Charlie Bitton is 60, but when he talks about his new protest movement, he sounds like a panther. That's right, the Black Panthers are returning, says the man who gave life to that mythical social movement, and then joined the establishment and became a Hadash MK from 1988 to 1992. Bitton says the movement's mission has remained unchanged - social justice.
Only the human makeup of the movement will be different, and because of this, it will have a new name. This time, the struggle against the establishment will not be along ethnic lines, and it will include not only North African immigrants and their descendants. In addition to mizrahim (immigrants from North Africa and the Middle East), the movement already has more than 200 activists from the former Soviet Union, as well as some from Ethiopia. Bitton says the movement's door will be open to everyone who has been wronged, including Arabs. He promises "a major social broohaha."
Once they finish drafting their political platform, they will launch their Web site and register the organization. Bitton and his colleagues, who include Tel Aviv lawyer Alex Margolyne and Jerusalem-based theater director Vladimir Tentzer, promise to present publicly the organization's hundreds of activists.
The two immigrants from the former Soviet Union say they have become enamored with the "Moroccan" panther, and convinced him to relive his youth. Tentzer met Bitton during a demonstration by immigrant artists this spring, and since then, they have been enlarging their circle of contacts, which now includes members of the Toda'a Hevratit (social consciousness) movement.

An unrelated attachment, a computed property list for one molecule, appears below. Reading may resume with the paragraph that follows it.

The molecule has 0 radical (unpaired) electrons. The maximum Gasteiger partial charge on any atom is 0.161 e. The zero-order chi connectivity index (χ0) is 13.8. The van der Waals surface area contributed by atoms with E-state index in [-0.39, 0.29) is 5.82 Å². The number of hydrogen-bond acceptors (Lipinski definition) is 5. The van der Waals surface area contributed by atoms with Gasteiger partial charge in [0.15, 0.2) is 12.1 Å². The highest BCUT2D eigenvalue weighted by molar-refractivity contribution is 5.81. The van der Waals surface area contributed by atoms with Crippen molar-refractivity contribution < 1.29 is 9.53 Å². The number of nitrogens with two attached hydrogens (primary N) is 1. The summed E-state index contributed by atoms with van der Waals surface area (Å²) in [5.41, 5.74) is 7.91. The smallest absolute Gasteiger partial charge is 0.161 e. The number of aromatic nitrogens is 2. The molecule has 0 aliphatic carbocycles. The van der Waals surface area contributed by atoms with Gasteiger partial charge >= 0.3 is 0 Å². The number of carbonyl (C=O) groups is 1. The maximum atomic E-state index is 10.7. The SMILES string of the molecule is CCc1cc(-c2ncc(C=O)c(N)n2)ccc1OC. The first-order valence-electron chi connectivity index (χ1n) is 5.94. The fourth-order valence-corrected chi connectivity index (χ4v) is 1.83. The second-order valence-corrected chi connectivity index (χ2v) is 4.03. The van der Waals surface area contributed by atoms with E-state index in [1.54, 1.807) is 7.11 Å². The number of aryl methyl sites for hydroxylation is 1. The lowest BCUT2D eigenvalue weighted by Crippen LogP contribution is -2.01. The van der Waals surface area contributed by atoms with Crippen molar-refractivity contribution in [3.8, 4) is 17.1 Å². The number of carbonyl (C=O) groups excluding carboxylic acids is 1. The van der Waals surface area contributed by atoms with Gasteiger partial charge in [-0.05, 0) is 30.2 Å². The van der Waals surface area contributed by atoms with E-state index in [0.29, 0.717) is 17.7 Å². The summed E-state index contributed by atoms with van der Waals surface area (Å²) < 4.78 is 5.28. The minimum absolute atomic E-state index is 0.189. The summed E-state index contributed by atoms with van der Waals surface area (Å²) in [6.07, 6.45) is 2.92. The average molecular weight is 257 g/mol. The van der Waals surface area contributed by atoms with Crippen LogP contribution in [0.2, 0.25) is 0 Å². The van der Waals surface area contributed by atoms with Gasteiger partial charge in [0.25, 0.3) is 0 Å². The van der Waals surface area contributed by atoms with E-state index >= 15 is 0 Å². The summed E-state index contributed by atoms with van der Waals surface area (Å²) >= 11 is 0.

Margolyne, who was a parliamentary assistant for Roman Bronfman's Democratic Choice faction, says the group's common denominator is the will to unite forces in order to integrate Israeli society. He says their meetings include a few people who are disappointed with Yisrael Beiteinu.
Thirty-five years ago, Bitton and his Black Panther friends carried out a Robin Hood-style night raid. They took the milk bottles meant for the neighborhood of Rehavia, and distributed them in the tin-hut neighborhood of Kiryat Hayovel. On the bottle stickers they wrote: "Operation milk for the poor neighborhood children. These children do not receive the milk they need every morning. Unlike them, there are dogs and cats in rich neighborhoods that have plenty of milk every day." In June 1974, Bitton was sentenced to seven months in prison for assaulting a policeman, and went underground when the president refused to pardon him.
This time around, he is not planning any naughty tricks, like those that won the panthers the title "not nice" from prime minister Golda Meir. This time he will go to the streets, hand in hand, with academics, workers, artists and political activists. Margolyne says that it is still early to talk about a party that will run for the Knesset, but that it is an option.
Bitton declared the government of Israel "our No. 1 enemy." Shas - the Sephardic ultra-Orthodox movement, with its own social agenda - comes second.
"They are the obstacle that blocked the social development of the mizrahi communities," Bitton says. "We will target them, and we will expose them as frauds," he adds.
Instead of giving out food packages to the needy, and lowering the cost of plain bread by a few shekels, the new movement will focus on narrowing the enormous gap between wealthy and poor, and will work on reclaiming the lost honor of construction workers. "I am a pensioner," the energetic panther says, "but people told me that I had already cashed in their support checks, and that now I need to pay my dues."
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